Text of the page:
There were many, many good points made, but I think the one tweet I read that made me laugh and nod my head all at once was something to the effect of:

So, it's the kids who are reading we're worrying about?

I think that sums it up for me. Reading fiction builds empathy, helps us see things from someone else's perspective and/or think about issues in ways we wouldn't have otherwise. (There have been studies; this isn't just my opinion.) How can helping kids see the world in a broader way and/or gain empathy for other kids in difficult (sometimes horrendous) situations be bad? How can reading and using their imaginations and expanding their minds be bad?

I do get that parents might wish that their teens were still reading the tame sweet books of their childhoods, but kids grow up, and regardless of the content and nature of YA fiction, teens who love reading will be sampling darker fare. Why? Because if the only available teen fiction is too sweet and passes all the "suitable for young teens" censors, then kids won't read those books. They'll move straight to adult fiction.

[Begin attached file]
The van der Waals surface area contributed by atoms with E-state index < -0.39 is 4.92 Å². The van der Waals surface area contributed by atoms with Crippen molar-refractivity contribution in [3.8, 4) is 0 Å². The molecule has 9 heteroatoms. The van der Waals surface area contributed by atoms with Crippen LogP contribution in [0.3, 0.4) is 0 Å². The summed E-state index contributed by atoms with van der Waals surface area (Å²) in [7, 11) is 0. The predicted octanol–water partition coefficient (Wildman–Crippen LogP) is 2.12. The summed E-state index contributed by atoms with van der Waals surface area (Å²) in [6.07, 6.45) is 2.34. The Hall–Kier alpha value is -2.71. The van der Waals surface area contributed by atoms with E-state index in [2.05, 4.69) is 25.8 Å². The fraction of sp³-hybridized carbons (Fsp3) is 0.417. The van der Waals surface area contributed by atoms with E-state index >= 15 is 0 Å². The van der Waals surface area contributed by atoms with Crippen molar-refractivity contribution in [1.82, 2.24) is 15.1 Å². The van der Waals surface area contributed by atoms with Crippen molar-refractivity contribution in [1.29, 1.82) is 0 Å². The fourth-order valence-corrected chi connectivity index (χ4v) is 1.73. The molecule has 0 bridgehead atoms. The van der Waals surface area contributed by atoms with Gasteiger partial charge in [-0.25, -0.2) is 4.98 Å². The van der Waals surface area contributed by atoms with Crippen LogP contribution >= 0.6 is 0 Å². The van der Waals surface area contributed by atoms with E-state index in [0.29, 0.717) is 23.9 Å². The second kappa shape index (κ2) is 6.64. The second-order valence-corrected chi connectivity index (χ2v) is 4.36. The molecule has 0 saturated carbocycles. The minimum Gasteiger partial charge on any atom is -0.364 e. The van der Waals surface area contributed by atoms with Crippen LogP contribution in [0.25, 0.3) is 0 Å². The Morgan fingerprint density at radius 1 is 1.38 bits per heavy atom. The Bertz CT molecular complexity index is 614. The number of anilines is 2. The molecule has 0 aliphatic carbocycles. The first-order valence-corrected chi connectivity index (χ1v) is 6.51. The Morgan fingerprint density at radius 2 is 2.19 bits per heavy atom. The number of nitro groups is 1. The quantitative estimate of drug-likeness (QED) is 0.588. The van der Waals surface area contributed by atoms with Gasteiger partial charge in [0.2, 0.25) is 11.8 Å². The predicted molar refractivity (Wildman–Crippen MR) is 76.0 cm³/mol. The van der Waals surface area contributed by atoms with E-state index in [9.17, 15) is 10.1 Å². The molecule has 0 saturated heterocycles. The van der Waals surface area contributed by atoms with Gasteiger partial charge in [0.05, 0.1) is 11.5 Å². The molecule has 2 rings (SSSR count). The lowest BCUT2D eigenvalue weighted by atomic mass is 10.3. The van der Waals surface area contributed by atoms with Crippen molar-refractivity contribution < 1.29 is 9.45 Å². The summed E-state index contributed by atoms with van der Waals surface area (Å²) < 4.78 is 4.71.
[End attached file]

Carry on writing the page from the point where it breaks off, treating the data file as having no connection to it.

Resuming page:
And let me tell you, I read some pretty inappropriate books for my age as a teen, books with elements I couldn't relate to and/or didn't understand. But there weren't any books aimed at teens worth reading when I was one. Or at least not enough of them to keep a voracious reader occupied. (And yet, I still grew up to be a (fairly) productive member of society and didn't try to emulate any of the characters in the books by Sidney Sheldon, or Judith Krantz or Jacqueline Susann or Mario Puzo or Erica Jong or VC Andrews -- all authors I read in my teens. And that's just off the top of my head.)

And adult books have only become more, um, adult in the past few decades. Isn't it better that teens now have a great selection of books that speak to them directly and that they actually want to read???

All over the world, kids are shouting, "Finally! Books with characters I can relate to in stories that don't treat me like a baby."

I hear them. Don't you?



Molly O'Keefe said...

oh my god - starting my day off crying...does not bode well. Both the poem and the NPR article were amazing rebuttals to such a stupid arguement - I particularly like the Shakespeare dig.